The biblical definition of faith does not apply only to salvation. It is equally applicable to the rest of the Christian life. We are to believe what the Bible says, and we are to obey it. We are to believe the promises of God, and we are to live accordingly. We are to agree with the truth of God’s Word, and we are to allow ourselves to be transformed by it (Romans 12:2).
Why is this definition of faith so important? Why must trust accompany agreeing with facts? Because “without faith, it is impossible to please God” (Hebrews 11:6). Without faith, we cannot be saved (John 3:16). Without faith, the Christian life cannot be what God intends it to be (John 10:10). (Quote source here.)
Apart from Jesus Christ, it is impossible to live the Christian life. We might be able to put on a good outward appearance to others and even fool ourselves, but apart from a living, vital relationship with Jesus Christ, it can’t be done. It is our faith in Jesus Christ and God that fuels everything we think, say, and do; and it is that very faith that makes it possible to be transformed and to live as he would have us to live.
There is a distinctive difference between living up to a religion and having a relationship with Jesus Christ. GotQuestions.org give us that difference between a religion and a relationship in the following statement (quote source here):
Religion is “the belief in and worship of a superhuman controlling power, especially a personal God or gods.” In that respect, Christianity can be classified as a religion. However, practically speaking, Christianity has a key difference that separates it from other belief systems that are considered religions. That difference is relationship.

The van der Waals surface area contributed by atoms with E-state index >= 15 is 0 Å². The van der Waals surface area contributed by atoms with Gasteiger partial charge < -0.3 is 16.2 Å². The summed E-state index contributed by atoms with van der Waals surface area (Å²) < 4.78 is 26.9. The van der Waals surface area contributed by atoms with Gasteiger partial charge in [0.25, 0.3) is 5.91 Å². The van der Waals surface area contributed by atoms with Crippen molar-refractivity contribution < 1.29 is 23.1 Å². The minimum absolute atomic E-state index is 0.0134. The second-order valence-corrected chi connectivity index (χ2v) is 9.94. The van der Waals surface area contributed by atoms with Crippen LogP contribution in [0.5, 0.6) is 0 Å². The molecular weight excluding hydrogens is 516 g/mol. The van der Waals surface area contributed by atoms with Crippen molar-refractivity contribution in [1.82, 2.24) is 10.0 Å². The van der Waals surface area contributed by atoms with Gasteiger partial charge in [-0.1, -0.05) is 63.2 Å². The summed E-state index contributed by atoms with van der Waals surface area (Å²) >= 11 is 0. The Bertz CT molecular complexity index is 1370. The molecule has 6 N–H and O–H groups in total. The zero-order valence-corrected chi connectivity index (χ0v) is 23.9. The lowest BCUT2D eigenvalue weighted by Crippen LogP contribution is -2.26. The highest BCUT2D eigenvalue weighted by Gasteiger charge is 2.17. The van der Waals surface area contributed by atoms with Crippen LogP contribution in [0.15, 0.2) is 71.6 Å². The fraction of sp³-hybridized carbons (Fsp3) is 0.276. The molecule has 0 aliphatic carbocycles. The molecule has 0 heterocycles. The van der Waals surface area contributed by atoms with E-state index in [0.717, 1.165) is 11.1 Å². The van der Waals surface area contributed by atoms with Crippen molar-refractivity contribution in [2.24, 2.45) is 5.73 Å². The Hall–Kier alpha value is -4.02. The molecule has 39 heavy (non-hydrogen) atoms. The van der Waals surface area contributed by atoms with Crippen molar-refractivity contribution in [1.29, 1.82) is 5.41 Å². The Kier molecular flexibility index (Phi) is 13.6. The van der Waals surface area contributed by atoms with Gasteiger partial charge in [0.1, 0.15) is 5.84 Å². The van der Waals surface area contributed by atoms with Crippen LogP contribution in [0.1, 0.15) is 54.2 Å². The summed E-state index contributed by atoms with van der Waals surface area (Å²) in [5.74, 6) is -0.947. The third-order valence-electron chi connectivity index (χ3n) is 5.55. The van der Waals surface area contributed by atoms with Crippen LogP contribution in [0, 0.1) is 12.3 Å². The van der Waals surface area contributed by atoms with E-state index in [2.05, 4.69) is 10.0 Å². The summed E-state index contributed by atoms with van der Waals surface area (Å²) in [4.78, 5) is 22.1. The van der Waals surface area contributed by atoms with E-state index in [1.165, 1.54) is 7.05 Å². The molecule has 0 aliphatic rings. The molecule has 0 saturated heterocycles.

Most religion, theistic or otherwise, is man-centered. Any relationship with God is based on man’s works. A theistic religion, such as Judaism or Islam, holds to the belief in a supreme God or gods; while non-theistic religions, such as Buddhism and Hinduism, focus on metaphysical thought patterns and spiritual “energies.” But most religions are similar in that they are built upon the concept that man can reach a higher power or state of being through his own efforts. In most religions, man is the aggressor and the deity is the beneficiary of man’s efforts, sacrifices, or good deeds. Paradise, nirvana, or some higher state of being is man’s reward for his strict adherence to whatever tenets that religion prescribes.
In that regard, Christianity is not a religion; it is a relationship that God has established with His children. In Christianity, God is the aggressor and man is the beneficiary (Romans 8:3). The Bible states clearly that there is nothing man can do to make himself right with God (Isaiah 53:6; 64:6; Romans 3:23; 6:23). According to Christianity, God did for us what we cannot do for ourselves (Colossians 2:13; 2 Corinthians 5:21). Our sin separates us from His presence, and sin must be punished (Romans 6:23; Matthew 10:28; 23:33). But, because God loves us, He took our punishment upon Himself. All we must do is accept God’s gift of salvation through faith (Ephesians 2:8–9; 2 Corinthians 5:21). Grace is God’s blessing on the undeserving.